Nothing but Everything


It has been the time of year where I get away. I pull the backpack from the top of the wardrobe and jump on a plane somewhere far away. It is the call for a time out, for adventure and discovery, to turn off from daily life on to a slip road and an alternative route; a diversion of the scenic kind. This year's destination was Bolivia.

Like the Jatilawah rice fields of Bali last year, this whole trip had been based around the bucket list desire to stand in the middle of the Salt Plains of Salar de Uyuni. I just had to see them with my own eyes. I remember sitting on a stony ledge with my girlfriend and just gazing endlessly at the masses of green and lush vegetation layered before me, not saying a word to each other. As I write this I have a poster print of a photo I took of the rice fields on the wall I look up to, that exact view I had I can gaze on every day. Every day I walk past it and it catches my eye, the vivid mix of so many greens, I can never bore of staring at it, sometimes losing myself in it, sucking me back in to that exact view of the valley as I sat in it. I have the same feeling when I look at the photos of the Salar now, the endless expanse of white hexagonal blocks for as far as the eye can see under a hard blue, clear sky.

To my delight, the deeper we ventured on our three-day Jeep trip that started at the train cemetery and the salt plains, then up and into Southern Altiplano, the landscape was no less captivating. We drove deeper and deeper in to the middle of nowhere, in to an almost eerie nothingness. But the deeper we got in and the higher we got, the more I realised that nothingness seemed to evaporate from the sun in to the cloudless sky, here there was everything. The Salar had appeared like a never ending of nothing, but when we stopped and got out the jeep for the first time and touched ground on the rock hard hexagonal salt blocks. I wanted to run. I had only just started running again after my knee operation this year, but the expanse before us willed me in and my recovering leg wanted to move in to motion. It wanted to be back with its partner and run. So while others started taking photos around them, I ran. Straight forward. Then back around. I may have got some strange looks but I didn't care, I felt like I could have gone anywhere.

Climbing higher in to the Altiplano and the Andes, topping 4500 metres above sea level, desert landscapes unfolded as our 3-Toyota Land Cruiser Jeeps marched on in convoy further in to the middle of nowhere. As meaty and chunky as these Jeeps are, we were minuscule, like ants in formation, following beaten Jeep tracks and laying down new ones in the dust, on a mission. At one stop I clambered up and sat on a big rock like many dotted about the landscape under the watchful eye of a volcano, in reality a rock which was just a small stone spat out with all the others thousands of years before from that same volcanic spout. It is moments like this that make you appreciate just how immense this world is.

At the end of the second day, just before sunset, we reached 5000m above sea level and the Geyser fields. Shirt sleeves were replaced by warm hoodies, hats and mountain jackets as the biting cold is contrasted by the hot, bubbling and steaming cauldron of the geyser pools, with intermittent holes dotted around letting of the earth’s natural gases. Staying at the same height, another night in a very basic hostal is where the temperature plummets to near freezing. This is soon forgotten after dinner as you strip to your swimming costume, step out in to pitch-black surroundings and wallow in the natural hot springs with water a Jacuzzi-esque 40-degrees Celsius to relax under the clear night and sharp stars above you.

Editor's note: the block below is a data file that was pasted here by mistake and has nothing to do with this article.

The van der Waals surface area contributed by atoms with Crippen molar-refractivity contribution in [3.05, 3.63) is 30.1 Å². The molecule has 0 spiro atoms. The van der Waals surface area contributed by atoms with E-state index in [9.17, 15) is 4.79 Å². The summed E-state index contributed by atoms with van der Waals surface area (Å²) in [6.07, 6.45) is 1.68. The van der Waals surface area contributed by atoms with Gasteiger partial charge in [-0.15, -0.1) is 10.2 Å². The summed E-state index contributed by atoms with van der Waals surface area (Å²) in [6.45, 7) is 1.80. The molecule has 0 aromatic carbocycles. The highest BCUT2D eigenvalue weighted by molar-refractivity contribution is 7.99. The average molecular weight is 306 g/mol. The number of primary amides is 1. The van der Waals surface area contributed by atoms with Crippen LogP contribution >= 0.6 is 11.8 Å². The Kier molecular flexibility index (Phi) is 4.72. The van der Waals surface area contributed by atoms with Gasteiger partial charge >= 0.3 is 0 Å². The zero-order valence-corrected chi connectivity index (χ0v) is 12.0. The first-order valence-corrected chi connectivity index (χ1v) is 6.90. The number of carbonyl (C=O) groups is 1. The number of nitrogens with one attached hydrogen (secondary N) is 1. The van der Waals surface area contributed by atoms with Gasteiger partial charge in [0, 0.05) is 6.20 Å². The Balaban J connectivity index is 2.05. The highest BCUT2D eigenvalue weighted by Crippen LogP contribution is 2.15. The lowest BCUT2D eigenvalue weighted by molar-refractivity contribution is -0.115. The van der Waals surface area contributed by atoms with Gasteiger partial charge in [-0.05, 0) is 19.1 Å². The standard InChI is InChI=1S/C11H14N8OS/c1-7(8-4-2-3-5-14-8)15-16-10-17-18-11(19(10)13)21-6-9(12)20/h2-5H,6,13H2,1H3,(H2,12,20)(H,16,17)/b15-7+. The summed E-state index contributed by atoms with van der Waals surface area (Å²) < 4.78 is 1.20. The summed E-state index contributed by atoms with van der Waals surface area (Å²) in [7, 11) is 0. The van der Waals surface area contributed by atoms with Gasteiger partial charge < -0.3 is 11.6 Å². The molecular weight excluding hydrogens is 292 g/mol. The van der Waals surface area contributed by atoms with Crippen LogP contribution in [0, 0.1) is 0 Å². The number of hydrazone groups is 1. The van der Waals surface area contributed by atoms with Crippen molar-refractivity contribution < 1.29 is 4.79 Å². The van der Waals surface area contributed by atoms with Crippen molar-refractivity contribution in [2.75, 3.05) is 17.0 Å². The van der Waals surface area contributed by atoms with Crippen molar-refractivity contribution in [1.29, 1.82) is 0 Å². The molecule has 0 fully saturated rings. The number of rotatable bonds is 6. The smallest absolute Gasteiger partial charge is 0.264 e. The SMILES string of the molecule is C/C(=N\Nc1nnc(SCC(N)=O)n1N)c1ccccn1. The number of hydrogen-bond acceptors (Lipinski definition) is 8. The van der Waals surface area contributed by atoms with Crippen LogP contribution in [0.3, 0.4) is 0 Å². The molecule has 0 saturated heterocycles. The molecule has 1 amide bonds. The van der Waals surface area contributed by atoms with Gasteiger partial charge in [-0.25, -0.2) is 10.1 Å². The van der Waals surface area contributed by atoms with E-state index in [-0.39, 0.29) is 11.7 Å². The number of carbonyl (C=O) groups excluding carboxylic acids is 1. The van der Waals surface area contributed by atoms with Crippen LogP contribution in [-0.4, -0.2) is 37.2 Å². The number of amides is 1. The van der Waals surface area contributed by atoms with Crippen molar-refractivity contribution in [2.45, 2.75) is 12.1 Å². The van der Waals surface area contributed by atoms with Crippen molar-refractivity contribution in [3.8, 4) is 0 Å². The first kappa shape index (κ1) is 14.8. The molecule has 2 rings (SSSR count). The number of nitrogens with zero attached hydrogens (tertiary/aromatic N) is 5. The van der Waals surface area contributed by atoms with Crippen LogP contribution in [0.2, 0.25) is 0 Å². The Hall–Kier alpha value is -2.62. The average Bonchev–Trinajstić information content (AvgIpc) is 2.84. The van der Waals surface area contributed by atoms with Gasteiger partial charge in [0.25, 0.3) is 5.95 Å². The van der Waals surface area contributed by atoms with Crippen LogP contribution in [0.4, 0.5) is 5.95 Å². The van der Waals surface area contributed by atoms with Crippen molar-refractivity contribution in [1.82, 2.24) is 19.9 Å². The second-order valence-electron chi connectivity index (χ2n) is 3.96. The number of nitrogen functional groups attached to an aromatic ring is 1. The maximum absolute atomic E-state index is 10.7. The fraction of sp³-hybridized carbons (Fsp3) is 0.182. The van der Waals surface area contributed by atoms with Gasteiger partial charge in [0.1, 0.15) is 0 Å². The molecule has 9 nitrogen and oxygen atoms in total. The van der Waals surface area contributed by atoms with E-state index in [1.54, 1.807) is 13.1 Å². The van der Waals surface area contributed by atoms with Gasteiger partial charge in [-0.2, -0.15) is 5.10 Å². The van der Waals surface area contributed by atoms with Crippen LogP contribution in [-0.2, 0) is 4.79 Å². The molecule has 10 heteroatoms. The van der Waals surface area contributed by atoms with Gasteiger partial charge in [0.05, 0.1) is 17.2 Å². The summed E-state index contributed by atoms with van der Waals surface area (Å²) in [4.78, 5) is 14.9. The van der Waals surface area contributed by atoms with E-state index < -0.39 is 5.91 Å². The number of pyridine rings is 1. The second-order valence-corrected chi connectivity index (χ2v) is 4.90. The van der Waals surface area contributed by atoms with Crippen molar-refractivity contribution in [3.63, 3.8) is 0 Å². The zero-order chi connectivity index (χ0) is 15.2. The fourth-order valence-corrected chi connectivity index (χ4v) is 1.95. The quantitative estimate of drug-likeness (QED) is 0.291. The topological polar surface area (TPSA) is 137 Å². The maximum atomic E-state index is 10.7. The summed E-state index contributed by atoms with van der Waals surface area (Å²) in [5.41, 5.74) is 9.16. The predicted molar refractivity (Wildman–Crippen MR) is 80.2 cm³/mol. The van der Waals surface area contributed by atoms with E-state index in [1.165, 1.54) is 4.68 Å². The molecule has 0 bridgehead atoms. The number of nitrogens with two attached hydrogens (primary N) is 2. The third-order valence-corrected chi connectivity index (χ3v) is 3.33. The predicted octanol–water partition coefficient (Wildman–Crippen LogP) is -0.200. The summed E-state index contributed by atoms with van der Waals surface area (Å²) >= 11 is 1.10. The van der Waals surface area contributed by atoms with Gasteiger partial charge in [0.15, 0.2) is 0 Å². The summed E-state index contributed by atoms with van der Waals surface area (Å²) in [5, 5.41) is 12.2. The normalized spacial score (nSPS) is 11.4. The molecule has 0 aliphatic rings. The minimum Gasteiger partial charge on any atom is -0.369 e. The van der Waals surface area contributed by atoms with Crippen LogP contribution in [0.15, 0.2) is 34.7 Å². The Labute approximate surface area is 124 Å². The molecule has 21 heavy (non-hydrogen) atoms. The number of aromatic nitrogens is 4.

I have always been a night owl (Night owl), I have always struggled to get up early in the morning because of my tendency to go to bed late, but the morning after I have never been happier than to be up and walking about at 7:30am in the mountain and volcano-surrounded barren nothing of the Salvador Dali Desert. The name rings so true, it really resembles a surreal Dali painting, there is simply nothing more to add. Then coming back down to 4000m, it is back towards the dusty Wild West-like town of Uyuni (where you feel you should be riding in on horseback and heading to the nearest saloon instead of being in a Toyota Land Cruiser), passing more desert, rock formations and grazing-in-the-green Llamas (what kind of trip would it be in these parts without seeing a Llama!) along the way. In the middle of nothing I found everything.

After these three days our journey through this colour-engulfed country continued. It was on a comfy overnight bus to La Paz reclined in our seats and snoozing in darkness, that the realisation of the journey dawned on me at the moment the sun started to sneak up and edge out the night. Surrounded by other travellers, along with all the other people you meet along the way on backpacking journeys like this, that we are all on a wavelength, the very same wavelength that brought us all together. Anyone can get on it, it doesn't matter what age, sex or race you are, we are all on the same journey. We need to create more wavelengths like our Jeeps created tracks across the deserts of the Altiplano. People make the journey as much as the place. Even though I was brought up in England, I live in Spain and I have lived for a longer time in Italy, and sometimes don't quite know where to call home anymore, it is here on the journey that I find it. The journey is your home and we are here on this Earth to have a long and exciting one as we can.



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